On Q-Tip's strong solo debut, Amplified, he makes a point of expressing his self-motivation and determination to continue blazing new trails while leaving his past (with the legendary Tribe Called Quest) behind. Self-assertion is pretty much the theme of the album, which is filled with lyrics similar to this: "I guess I really got to do it, put my game down." Though the album feels in a way as a motivational speech by Q-Tip to himself, I'm OK with that. In fact, it makes a lot of sense. This albums represents Tip staking his own ground, setting out a path for him to follow. And he does a pretty good job of it. Musically this album is tight. The Ummah (Q-Tip and Jay Dee) build off the production work they did on the last two Quest albums, with crisp beats and R&B-influenced hooks, but they add a certain new sound, which has an artificial sort of furture-ness to it which gives this album a really unique sound. There's lots of other great musical touches throughout, from the jazzy guitar on "Let's Ride" to the hard-hitting, vaguely electronic-ish beats of the singles "Vivrant Thing" and "Breathe and Stop." Lyrically, when he's not boosting himself forward in his musical journey, Q-Tip's all about having fun, either meeting women or just having a good time in general. "Things We Do," one of my favorite tracks, is the one point on the album proper (meaning, not counting the fine bonus track "Do It, Be It, See It," a great summary of his years with Tribe) where the introspective qualities he's always hinting at are put on display. It's a wonderfully understated tribute to open communication in all relationships, from those between individuals to those between citizens of a country. Other highlights include "Do It," where Tip adopts a sort of LL, smooth lover type of persona, and "NT," a funky collaboration with Busta Rhymes (his presence on an album highly increases the chances that the album will be worthwhile). The only low notes for me are that a few tracks have unnecesary and occasionally corny choruses, especially "Higher," and that the collaboration with Korn, "End of Time," hardly spotlights Tip at all. Still, this is the mark of a great MC stepping away from his past. It's a good album, but it's mostly exciting because it signals the start of a solo career that is bound to just get better.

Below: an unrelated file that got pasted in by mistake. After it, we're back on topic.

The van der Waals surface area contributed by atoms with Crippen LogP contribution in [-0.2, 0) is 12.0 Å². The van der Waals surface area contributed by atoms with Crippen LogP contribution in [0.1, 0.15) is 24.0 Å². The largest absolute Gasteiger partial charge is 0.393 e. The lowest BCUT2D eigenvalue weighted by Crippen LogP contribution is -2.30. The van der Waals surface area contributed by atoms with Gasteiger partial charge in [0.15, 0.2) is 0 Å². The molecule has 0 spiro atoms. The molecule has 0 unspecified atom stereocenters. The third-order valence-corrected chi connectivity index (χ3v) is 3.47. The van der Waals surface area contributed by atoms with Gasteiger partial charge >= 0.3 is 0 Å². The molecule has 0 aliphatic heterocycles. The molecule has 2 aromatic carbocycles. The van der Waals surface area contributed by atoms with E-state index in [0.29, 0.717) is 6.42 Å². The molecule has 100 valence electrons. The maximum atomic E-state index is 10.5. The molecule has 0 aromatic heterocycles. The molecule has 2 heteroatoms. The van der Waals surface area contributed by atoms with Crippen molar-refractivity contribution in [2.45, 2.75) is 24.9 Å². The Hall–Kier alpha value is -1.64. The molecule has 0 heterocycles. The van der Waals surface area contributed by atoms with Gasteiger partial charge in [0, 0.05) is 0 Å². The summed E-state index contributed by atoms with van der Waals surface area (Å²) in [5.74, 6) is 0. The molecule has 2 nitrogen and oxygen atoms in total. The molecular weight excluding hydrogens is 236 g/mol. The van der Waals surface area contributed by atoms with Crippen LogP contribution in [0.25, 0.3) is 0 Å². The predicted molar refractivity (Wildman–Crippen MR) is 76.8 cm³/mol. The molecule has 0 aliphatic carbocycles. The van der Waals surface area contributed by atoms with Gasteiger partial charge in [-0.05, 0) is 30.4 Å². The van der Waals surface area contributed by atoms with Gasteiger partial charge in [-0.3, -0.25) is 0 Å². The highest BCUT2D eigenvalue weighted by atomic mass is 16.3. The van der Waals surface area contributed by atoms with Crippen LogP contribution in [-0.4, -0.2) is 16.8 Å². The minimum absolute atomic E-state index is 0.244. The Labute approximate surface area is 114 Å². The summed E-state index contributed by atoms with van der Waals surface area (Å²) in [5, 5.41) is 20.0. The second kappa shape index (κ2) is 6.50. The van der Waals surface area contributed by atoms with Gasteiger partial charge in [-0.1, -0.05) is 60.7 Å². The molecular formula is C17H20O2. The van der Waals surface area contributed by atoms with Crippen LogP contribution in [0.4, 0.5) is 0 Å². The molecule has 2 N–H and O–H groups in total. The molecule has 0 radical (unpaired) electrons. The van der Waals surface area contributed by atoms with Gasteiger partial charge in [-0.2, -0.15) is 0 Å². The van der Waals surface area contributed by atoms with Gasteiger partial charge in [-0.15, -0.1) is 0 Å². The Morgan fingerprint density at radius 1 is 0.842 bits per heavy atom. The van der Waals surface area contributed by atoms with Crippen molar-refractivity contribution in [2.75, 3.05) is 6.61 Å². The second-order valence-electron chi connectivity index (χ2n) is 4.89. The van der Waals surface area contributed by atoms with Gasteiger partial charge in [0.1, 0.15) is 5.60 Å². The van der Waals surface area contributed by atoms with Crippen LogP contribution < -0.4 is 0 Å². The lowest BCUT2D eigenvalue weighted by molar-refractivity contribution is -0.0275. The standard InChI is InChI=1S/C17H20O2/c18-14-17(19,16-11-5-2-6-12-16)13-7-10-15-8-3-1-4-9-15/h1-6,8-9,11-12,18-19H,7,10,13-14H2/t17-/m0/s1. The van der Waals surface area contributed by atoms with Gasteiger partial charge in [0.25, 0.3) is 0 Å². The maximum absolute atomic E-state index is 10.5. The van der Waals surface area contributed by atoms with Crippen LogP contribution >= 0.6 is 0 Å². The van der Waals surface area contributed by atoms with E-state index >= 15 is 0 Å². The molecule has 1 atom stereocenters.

Issue 1, April 2000